Yelp (YELP) is a website that shows reviews for local businesses. The company made its public debut on Friday. There was great demand for the company's shares, which were offered at $15 per share. The opening trades took place at $22 per share and shares ended the day 64% higher to close at $24.58, valuing the company at $1.5 billion.
Underwriters set the initial price range at $12-$14 per share, but eventually Yelp sold 7.1 million shares at $15, thereby raising $107 million. Given the great success, the underwriters will undoubtedly exercise the green-shoe clause thereby selling another 15%, or roughly 1 million additional shares, raising the total amount of capital raised to $122 million. Analysts are enthusiastic about the offering, citing that the IPO market is becoming "hot" again ahead of the much-anticipated offering of Facebook (FB).
CEO Jeremy Stoppelman sees "local" as an overlooked opportunity by bigger firms. The former EBAY (EBAY) employee who left in 2002 started Yelp in 2004 and has expanded the website to a point where it now holds 25 million reviews and attracts 66 million unique visitors per month. Stoppelman believes that focusing on local environments allows for much more targeted marketing efforts and thus higher advertising rates for companies like Yelp.
Yelp has one direct competitor which already went public last year. Angie' List (ANGI) which went public in November 2011, saw a first day return of 25% when shares closed at $16.26. Shares in that company fell 5.5% on Friday in reaction to the successful IPO of Yelp and now trade at $15.25- which values the company at $1 billion.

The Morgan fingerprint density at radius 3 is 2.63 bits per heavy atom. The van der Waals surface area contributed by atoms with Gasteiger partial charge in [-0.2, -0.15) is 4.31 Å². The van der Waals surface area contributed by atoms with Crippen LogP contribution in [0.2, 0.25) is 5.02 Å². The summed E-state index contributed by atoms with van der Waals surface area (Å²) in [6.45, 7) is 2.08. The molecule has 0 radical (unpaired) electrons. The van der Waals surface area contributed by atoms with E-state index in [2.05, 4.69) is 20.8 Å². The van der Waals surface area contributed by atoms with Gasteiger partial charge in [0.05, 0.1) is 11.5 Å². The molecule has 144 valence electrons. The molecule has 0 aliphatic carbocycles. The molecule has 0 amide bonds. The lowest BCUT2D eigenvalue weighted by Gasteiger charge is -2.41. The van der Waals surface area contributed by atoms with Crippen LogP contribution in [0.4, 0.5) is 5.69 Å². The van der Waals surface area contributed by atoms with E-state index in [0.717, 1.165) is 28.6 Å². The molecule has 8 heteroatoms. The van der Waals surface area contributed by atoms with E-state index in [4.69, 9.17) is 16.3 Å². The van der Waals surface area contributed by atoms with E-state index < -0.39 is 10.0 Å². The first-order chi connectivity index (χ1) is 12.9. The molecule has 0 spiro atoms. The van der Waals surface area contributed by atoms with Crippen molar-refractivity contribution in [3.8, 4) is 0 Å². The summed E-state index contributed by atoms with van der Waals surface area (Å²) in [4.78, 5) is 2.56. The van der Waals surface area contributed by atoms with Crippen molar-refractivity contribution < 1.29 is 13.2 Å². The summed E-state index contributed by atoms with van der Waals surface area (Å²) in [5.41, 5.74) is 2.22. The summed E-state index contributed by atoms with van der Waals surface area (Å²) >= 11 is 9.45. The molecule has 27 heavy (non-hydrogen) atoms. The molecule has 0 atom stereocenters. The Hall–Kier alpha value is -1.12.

Besides the direct competition from sites like Angie's List, there are always the usual tech moguls which could become sizable competitors anytime. Google (GOOG) bought restaurant review company Zagat last year, while Facebook already offers the possibility to review the outlet at which visitors have "checked-in".
Like many IPOs, Yelp is not yet profitable. It saw spectacular growth in recent years, but at the same time saw losses expanding as well. For the full year of 2011, Yelp generated $83 million in revenue on which it lost $17 million. At this metric, the company is valued at 18 times revenues.
In comparison, Angie' List generated $90 million in revenue in 2011, but it lost a staggering $48 million. Angie's revenue multiple comes in at 10 times. The greater losses of Angie's do threaten the financial security in the medium term as the company burns through its entire cash position in two years, at this rate.
Besides the fact that Yelp has lower losses, it also shows much faster revenue growth. In 2011, Yelp showed 73% revenue growth vs. 50% for Angie's List, and the company is on track to surpass its competitor in total revenues for 2012.
Valuing a business like Yelp is incredibly difficult to do. The public offering, which showed a massive 65% first day return, proves that the issue price was on the low side. This is despite the fact that the official offering price of $15 had already been raised from its initial guided offering range of $12-$14.
Future returns will be determined by revenue growth, margin improvement, but foremost by the possible entry of much bigger competitors such as Facebook or Google.
If those companies become serious about the "local" concept, great returns can be achieved if they prefer to acquire the likes of Yelp. If the companies decide to built their own platform, the future looks less bright.